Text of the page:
Since the AIDS epidemic was first identified 17 years ago, some 380,000 Americans have lost their lives to this disease. In the same period, we estimate that worldwide AIDS deaths have been 11.7 million.
In recent years, we have had some hopeful developments in the United States and other industrialized nations. New treatments, as well as prevention efforts, have brought about reductions in the number of AIDS deaths in America. But in the developing world, there has been little to report except growing numbers of infected persons and growing numbers of deaths, including the spread of infection from pregnant women to their infants. Treatments that have been proven most effective in the industrialized nations have generally been unaffordable and impractical for countries of the developing world.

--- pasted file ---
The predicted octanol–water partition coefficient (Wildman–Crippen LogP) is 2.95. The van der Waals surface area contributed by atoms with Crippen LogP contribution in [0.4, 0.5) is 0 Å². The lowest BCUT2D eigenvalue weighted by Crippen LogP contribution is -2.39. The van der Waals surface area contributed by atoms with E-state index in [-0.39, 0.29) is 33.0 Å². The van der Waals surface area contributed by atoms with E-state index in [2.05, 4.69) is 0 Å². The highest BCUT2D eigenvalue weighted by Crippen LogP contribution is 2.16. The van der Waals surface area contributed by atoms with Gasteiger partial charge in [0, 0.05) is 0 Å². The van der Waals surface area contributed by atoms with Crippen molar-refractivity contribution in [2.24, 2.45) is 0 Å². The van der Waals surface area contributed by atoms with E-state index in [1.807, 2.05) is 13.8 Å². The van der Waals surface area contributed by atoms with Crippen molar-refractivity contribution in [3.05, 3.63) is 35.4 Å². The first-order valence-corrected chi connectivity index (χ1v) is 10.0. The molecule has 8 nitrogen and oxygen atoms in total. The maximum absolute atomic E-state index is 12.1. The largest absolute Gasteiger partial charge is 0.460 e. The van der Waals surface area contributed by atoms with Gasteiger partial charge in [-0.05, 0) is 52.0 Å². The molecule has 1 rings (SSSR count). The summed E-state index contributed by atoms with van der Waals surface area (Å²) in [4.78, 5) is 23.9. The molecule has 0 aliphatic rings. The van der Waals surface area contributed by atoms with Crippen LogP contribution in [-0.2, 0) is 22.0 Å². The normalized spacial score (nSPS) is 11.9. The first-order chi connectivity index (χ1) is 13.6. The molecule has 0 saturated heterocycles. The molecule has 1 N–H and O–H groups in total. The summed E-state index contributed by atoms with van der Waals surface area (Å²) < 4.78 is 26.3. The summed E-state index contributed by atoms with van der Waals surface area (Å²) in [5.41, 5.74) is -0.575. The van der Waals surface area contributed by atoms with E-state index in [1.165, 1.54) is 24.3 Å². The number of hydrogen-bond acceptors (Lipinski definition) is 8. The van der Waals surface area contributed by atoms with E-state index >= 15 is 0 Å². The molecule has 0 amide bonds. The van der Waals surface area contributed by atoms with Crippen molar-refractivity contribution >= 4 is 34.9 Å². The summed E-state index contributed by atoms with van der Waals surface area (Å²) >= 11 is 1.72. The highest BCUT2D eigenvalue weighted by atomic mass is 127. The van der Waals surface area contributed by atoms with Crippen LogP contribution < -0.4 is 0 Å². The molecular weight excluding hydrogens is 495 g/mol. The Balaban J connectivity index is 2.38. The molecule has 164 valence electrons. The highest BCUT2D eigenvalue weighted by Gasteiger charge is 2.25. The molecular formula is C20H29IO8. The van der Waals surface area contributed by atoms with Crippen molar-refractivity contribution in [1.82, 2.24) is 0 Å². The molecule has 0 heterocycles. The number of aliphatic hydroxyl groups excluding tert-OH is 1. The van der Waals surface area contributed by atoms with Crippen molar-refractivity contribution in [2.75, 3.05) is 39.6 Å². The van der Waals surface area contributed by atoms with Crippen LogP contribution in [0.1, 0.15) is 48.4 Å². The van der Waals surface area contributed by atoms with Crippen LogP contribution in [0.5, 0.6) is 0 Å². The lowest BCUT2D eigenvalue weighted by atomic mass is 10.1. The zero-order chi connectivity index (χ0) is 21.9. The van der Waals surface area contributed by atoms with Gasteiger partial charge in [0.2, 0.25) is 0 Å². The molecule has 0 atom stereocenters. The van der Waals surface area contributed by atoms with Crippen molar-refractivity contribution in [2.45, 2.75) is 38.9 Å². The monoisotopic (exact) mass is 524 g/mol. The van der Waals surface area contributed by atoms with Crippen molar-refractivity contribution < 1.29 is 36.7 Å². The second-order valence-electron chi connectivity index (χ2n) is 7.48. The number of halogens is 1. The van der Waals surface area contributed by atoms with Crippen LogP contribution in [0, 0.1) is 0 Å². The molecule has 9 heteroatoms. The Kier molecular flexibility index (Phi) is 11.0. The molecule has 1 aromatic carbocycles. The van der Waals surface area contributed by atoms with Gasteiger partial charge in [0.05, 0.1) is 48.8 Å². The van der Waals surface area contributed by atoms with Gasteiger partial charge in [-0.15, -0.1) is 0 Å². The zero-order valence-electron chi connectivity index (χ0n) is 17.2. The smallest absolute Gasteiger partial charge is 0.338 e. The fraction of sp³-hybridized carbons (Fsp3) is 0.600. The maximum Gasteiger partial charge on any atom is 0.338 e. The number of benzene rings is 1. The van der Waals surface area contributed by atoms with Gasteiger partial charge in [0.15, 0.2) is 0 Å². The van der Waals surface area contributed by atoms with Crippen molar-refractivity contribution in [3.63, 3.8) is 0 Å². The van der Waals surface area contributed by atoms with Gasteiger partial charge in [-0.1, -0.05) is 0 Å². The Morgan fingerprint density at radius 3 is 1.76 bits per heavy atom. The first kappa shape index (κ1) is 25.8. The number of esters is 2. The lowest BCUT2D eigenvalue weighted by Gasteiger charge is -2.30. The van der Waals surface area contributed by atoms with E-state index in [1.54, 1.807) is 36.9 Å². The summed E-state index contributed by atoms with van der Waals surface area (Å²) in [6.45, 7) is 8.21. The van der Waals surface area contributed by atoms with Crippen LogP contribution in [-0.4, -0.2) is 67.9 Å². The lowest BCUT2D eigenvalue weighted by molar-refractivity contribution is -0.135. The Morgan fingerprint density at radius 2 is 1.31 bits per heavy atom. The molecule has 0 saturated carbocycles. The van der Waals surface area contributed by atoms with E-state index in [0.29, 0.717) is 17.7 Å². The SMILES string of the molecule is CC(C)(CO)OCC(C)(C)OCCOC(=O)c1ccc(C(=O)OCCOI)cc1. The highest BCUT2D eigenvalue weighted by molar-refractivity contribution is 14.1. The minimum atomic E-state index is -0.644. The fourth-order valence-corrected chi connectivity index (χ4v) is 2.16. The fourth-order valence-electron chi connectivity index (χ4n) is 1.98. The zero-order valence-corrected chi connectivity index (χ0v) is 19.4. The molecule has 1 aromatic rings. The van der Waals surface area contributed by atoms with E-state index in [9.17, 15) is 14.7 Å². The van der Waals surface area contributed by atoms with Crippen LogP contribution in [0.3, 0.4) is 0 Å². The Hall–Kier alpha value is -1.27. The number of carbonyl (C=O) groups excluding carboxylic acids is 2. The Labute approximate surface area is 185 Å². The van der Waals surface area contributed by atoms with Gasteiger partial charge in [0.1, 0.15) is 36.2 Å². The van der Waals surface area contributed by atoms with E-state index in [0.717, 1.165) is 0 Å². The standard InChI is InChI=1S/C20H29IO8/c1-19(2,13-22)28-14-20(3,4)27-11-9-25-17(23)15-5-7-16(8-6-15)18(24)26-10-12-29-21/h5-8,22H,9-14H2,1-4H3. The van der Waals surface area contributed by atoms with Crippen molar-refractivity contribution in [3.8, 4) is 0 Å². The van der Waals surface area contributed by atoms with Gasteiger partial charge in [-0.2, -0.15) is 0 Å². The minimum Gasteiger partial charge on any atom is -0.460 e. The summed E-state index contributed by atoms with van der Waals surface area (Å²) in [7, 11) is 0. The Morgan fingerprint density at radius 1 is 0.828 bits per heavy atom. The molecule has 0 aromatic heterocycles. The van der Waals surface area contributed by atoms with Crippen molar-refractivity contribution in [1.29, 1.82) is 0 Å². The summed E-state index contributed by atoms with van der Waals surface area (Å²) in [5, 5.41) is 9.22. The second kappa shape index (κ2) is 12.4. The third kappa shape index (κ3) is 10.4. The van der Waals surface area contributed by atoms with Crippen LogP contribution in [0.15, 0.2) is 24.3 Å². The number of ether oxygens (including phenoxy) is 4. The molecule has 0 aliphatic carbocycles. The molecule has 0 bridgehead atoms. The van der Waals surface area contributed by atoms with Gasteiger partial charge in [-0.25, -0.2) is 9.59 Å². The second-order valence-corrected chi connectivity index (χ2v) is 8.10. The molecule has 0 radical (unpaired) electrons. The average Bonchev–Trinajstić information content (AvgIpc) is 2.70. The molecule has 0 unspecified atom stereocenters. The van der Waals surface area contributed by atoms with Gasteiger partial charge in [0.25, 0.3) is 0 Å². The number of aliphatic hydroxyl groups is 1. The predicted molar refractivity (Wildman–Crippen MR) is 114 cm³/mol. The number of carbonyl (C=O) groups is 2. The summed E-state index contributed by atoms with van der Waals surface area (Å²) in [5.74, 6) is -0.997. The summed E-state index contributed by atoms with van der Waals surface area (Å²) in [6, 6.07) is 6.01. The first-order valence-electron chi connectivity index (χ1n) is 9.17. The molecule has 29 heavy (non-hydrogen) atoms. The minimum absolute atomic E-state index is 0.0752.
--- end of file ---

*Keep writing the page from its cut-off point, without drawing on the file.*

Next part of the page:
Today's news from Thailand is one of the first hopeful signs for countering HIV and AIDS in the developing nations of the world. While we are still far from control or cure of this disease, it now appears we may have a preventive therapy which is affordable and feasible in less developed nations, and which can significantly reduce the transmission of HIV from mother to infant. For tens of thousands of women in developing nations who are pregnant and infected with HIV, this is a vitally important development.
Now, with the leadership of UNAIDS and the cooperation of the leading industrial nations, we must move to translate these findings into effective public policy and health care practices.